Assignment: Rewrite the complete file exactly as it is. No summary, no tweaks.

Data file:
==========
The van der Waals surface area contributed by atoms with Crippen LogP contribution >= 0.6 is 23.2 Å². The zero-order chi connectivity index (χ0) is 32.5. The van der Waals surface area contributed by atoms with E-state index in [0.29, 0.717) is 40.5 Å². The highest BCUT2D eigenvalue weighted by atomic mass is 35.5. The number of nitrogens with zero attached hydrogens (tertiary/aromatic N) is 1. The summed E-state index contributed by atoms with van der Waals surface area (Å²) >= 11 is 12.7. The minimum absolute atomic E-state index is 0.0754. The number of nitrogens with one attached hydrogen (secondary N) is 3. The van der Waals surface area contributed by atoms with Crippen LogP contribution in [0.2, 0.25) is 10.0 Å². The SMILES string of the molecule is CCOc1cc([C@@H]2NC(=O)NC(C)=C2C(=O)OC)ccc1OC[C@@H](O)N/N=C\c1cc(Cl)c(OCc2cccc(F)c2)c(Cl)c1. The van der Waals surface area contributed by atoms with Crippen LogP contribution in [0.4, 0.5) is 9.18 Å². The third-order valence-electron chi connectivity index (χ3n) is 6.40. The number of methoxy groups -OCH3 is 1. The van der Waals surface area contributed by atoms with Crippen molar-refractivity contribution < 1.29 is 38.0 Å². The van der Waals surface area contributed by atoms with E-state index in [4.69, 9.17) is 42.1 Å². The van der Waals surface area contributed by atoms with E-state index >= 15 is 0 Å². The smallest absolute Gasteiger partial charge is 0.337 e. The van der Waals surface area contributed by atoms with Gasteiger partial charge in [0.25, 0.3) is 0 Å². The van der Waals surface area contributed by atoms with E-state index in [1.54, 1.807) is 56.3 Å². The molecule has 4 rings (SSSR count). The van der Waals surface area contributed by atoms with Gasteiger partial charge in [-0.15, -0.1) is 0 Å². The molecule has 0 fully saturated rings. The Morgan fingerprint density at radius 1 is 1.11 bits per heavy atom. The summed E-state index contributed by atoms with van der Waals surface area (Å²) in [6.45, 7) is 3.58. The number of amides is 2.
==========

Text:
The van der Waals surface area contributed by atoms with Crippen LogP contribution >= 0.6 is 23.2 Å². The zero-order chi connectivity index (χ0) is 32.5. The van der Waals surface area contributed by atoms with E-state index in [0.29, 0.717) is 40.5 Å². The highest BCUT2D eigenvalue weighted by atomic mass is 35.5. The number of nitrogens with zero attached hydrogens (tertiary/aromatic N) is 1. The summed E-state index contributed by atoms with van der Waals surface area (Å²) >= 11 is 12.7. The minimum absolute atomic E-state index is 0.0754. The number of nitrogens with one attached hydrogen (secondary N) is 3. The van der Waals surface area contributed by atoms with Crippen LogP contribution in [0.2, 0.25) is 10.0 Å². The SMILES string of the molecule is CCOc1cc([C@@H]2NC(=O)NC(C)=C2C(=O)OC)ccc1OC[C@@H](O)N/N=C\c1cc(Cl)c(OCc2cccc(F)c2)c(Cl)c1. The van der Waals surface area contributed by atoms with Crippen LogP contribution in [0.4, 0.5) is 9.18 Å². The third-order valence-electron chi connectivity index (χ3n) is 6.40. The number of methoxy groups -OCH3 is 1. The van der Waals surface area contributed by atoms with Crippen molar-refractivity contribution < 1.29 is 38.0 Å². The van der Waals surface area contributed by atoms with E-state index in [4.69, 9.17) is 42.1 Å². The van der Waals surface area contributed by atoms with E-state index >= 15 is 0 Å². The smallest absolute Gasteiger partial charge is 0.337 e. The van der Waals surface area contributed by atoms with Gasteiger partial charge in [0.25, 0.3) is 0 Å². The van der Waals surface area contributed by atoms with E-state index in [1.54, 1.807) is 56.3 Å². The molecule has 4 rings (SSSR count). The van der Waals surface area contributed by atoms with Gasteiger partial charge in [-0.15, -0.1) is 0 Å². The molecule has 0 fully saturated rings. The Morgan fingerprint density at radius 1 is 1.11 bits per heavy atom. The summed E-state index contributed by atoms with van der Waals surface area (Å²) in [6.45, 7) is 3.58. The number of amides is 2.